More than 200 people were gathered at Bicentennial Park Friday evening, all sharing the same mission: to march towards the Confederate monument in downtown Franklin and demand the statue’s removal.
The protest was organized by Students for Black Empowerment, a group started by four Williamson County residents and college freshmen who felt renewed urgency to speak out against the statue amidst legal battles over its ownership.
Also known as “Chip,” the Confederate monument in downtown Franklin was erected in 1899 by the United Daughters of the Confederacy (UDC), a nonprofit organization whose stated purpose includes ‘honoring men and women of Confederate descent,’ often through preservation of Confederate memorabilia and monuments.
In September of 2018, the city of Franklin filed a lawsuit against the UDC as a means to determine who actually owned the plot of land at the Franklin Square. On July 14 of this year, Franklin leaders unanimously passed a resolution that would essentially promise the UDC a deed showing the organization owns the plot of land beneath the monument.
That resolution was only a draft, however, and the ultimate decision as to who maintains ownership of the monument - and the land beneath it - will be up to the Chancery Court in the coming weeks.
‘We decided we need to do something fast’
Franklin resident Tariah Lane, one of the four founding members of the student-led organization, said the looming decision over the fate of Franklin’s square was a significant factor in organizing the protest.
“It was kind of an underhanded decision [with] the judge deciding to hand over the deed over to the Daughters of the Confederacy without talking to the people,” Lane said.
“They're supposed to make a decision here soon, so we [decided] we need to do something fast and quick to show that this isn't what the whole city wants.”
“The Truth Behind Chip”
Shortly before setting off to march to the town square, Lane shared to the hundreds of demonstrators a letter she had written about the monument, titled “The Truth Behind Chip.”
It reads: “Chip, the Confederate statue of downtown Franklin, is a sign of treason, disrespect and division; division not just between black and white people, but between the Confederacy and the United States.
“The Confederate South rebelled against its American brothers and left because they could not oppress other people - why is that something to celebrate? It is something to learn from, but not to celebrate.”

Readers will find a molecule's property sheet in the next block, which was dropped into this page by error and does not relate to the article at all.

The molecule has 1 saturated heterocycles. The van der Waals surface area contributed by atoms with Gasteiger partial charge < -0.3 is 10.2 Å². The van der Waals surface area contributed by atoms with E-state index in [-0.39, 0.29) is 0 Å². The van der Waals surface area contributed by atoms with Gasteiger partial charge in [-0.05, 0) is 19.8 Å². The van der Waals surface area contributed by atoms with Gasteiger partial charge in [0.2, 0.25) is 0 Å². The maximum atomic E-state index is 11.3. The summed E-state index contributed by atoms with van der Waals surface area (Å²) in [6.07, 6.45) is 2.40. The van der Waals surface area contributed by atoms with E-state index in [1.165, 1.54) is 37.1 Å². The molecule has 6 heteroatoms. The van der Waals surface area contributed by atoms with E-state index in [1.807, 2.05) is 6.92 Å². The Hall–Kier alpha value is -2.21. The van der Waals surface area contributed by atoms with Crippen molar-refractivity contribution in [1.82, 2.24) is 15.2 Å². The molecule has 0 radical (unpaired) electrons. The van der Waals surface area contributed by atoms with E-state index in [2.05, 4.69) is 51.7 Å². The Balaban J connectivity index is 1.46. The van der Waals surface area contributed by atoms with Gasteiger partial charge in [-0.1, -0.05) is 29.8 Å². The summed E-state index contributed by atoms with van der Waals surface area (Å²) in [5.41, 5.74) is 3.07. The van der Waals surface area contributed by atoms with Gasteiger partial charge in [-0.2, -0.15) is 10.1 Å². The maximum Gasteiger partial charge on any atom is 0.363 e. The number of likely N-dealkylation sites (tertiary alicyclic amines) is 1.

“We are not advocating for the destruction of Chip, but for the removal and appropriate placement. Removing Chip is not erasing history, it is ceasing to promote the hateful and divisive ideology of the Confederate South.
“While the South is more than the divisive politics of its ancestors, it is not seen that way when the city of Franklin has a Confederate statue at its center. That statue says that this is what the city believes and celebrates, and that is to celebrate and believe in hate.
“When people of color see that statue, they feel hated, unsafe, unclean, unwelcome and unloved. This city has been my home for the entirety of my life, but home is where you're supposed to feel supported, welcome and loved, so how can I truly call this home if I'm not guaranteed those things? We need to remove this statue so that Franklin can be open and inclusive to all people.
“Why don't we stop flaunting our racist ancestors who supported the oppression of others, and start flaunting our southern hospitality by taking down this statue and actually being hospitable to black people and people of color.”
After a few words from protest organizers, the more than 200 demonstrators commenced their march towards the Franklin square, bearing signs and shouting chants.
Reaching the square, protesters were greeted by a few dozen bystanders, some of whom responded to protesters’ chants of “black lives matter” with “all lives matter.”